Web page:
You may use traffic_sign:forward=* to specify that this particular sign affects vehicles moving in the same direction as the way, or traffic_sign:backward=* to specify that the opposite direction is affected.

Tagging

It is common to use both human-readable values as well as traffic sign IDs. It is possible to tag multiple traffic signs. Traffic signs which are related to each other (like e.g. a "no entry" sign plus an "except buses" sign) are separated by comma (","), while unrelated traffic signs (like e.g. a speed limit sign plus a "no parking" sign) are separated by semicolon (";").

Human-readable values

Key Value Element Sign Comment Additional tags on the way
traffic_sign city_limit Node Zeichen 310.svg City or village sign.
traffic_sign maxspeed Node Maxspeed.svg Maximum speed sign. Usually tagged as node although they're actually section-related signs. maxspeed=* + source:maxspeed=sign
traffic_sign stop Node Zeichen 206.svg Stop sign. Usually tagged as highway=stop instead. highway=stop (on a node)
traffic_sign give_way Node UK traffic sign 602.svg Give way sign. Usually tagged as highway=give_way instead. highway=give_way (on a node)
traffic_sign overtaking NodeWay Zeichen 276.svg No overtaking sign. overtaking=no
traffic_sign maxwidth NodeWay Zeichen 264.svg Maximum width sign. maxwidth=*
traffic_sign maxheight NodeWay Zeichen 265.svg Maximum height sign. maxheight=*
traffic_sign maxweight NodeWay Zeichen 262.svg Maximum weight sign. maxweight=*

Traffic sign IDs

Signs specific to a particular country should include the appropriate country-specific prefix followed by a ":" and then the sign type.

  • the country prefix should be the two-letter code of the country the sign belongs to
  • traffic signs should be represented by the official id for that particular sign in your country
  • where the traffic sign requires a value, you can supply it after the id using brackets: "[value]"

Lists of the official traffic sign ids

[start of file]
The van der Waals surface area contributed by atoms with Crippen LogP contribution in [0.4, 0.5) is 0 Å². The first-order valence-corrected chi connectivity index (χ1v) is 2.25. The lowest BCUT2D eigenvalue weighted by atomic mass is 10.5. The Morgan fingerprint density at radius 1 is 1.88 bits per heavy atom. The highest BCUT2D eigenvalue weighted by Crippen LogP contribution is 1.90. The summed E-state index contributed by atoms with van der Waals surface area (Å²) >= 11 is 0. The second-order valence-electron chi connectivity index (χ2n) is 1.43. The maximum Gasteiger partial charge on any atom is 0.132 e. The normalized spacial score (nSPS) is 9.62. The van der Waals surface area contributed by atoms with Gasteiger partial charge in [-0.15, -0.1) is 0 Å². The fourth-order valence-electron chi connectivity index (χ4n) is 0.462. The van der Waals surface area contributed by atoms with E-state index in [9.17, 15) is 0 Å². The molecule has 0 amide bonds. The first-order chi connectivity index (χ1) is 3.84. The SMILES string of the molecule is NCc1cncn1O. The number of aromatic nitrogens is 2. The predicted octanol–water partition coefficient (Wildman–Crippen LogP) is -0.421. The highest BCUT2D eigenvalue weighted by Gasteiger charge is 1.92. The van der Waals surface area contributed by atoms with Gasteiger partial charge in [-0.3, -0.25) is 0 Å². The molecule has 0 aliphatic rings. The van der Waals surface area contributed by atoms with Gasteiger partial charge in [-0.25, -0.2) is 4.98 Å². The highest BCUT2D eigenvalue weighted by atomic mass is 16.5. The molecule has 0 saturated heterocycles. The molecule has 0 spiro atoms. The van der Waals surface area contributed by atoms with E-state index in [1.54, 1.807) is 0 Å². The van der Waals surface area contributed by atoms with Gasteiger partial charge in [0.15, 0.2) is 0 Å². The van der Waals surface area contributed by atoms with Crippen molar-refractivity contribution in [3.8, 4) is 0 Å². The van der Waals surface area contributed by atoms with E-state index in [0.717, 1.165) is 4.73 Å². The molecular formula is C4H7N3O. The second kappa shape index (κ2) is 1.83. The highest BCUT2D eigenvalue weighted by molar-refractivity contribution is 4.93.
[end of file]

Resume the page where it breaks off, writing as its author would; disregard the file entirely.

Examples of single values

Belgium Belgian maxspeed zone sign should better be tagged as traffic_sign=BE:F4a

Germany

Examples of traffic sign combinations

UK traffic sign 956.svg traffic_sign=UK:956
UK traffic sign 616.svg
UK traffic sign 954.svg
traffic_sign=UK:616,954
UK traffic sign 523.1.svg traffic_sign=UK:523.1[10]
120px-Zeichen 260.svg.png120px-Zeichen 265.svg.png
120px-Zusatzzeichen 1020-31.svg.png120px-Zeichen 264.svg.png
traffic_sign=DE:260,1020-31;265[3.8];264[2]

Editor support

JOSM

JOSM has an icon for the value city_limit and also renders icons for the keys maxspeed=*, maxweight=* and maxheight=* even without presence of a traffic_sign=* tag. The three last-mentioned keys use a generic icon, which always shows the same value independent from the actual value specified in the respective tag.

The style Land and Road Attributes currently renders traffic signs for maxspeed and overtaking. For maxspeed the icon shows the actual value specified in the tag.

The following table list some examples together with the actual rendering result in JOSM.

Tags Description Rendering result in JOSM
traffic_sign=maxspeed
maxspeed=50
Speed limit of 50 km/h JOSM Screenshot Maxspeed 50.png
traffic_sign=maxspeed
maxspeed=implicit
End of speed limit JOSM Screenshot Maxspeed implicit.png
traffic_sign=maxspeed
maxspeed=30 mph
source:maxspeed=zone
Speed zone with 30 mph JOSM Screenshot Maxzone 30mph.png
traffic_sign=overtaking
overtaking=no
Overtaking forbidden JOSM Screenshot Overtaking no.png
traffic_sign=overtaking
overtaking=yes
Overtaking allowed JOSM Screenshot Overtaking yes.png
traffic_sign=maxspeed;overtaking
maxspeed=70
overtaking=no
Overtaking forbidden and a speed limit of 70 km/h JOSM Screenshot Overtaking no Maxspeed 70.png
traffic_sign=maxspeed;overtaking
maxspeed=implicit
overtaking=yes
End of speed limit and overtaking is allowed. JOSM Screenshot Maxspeed implicit Overtaking yes.png

Proposals

See also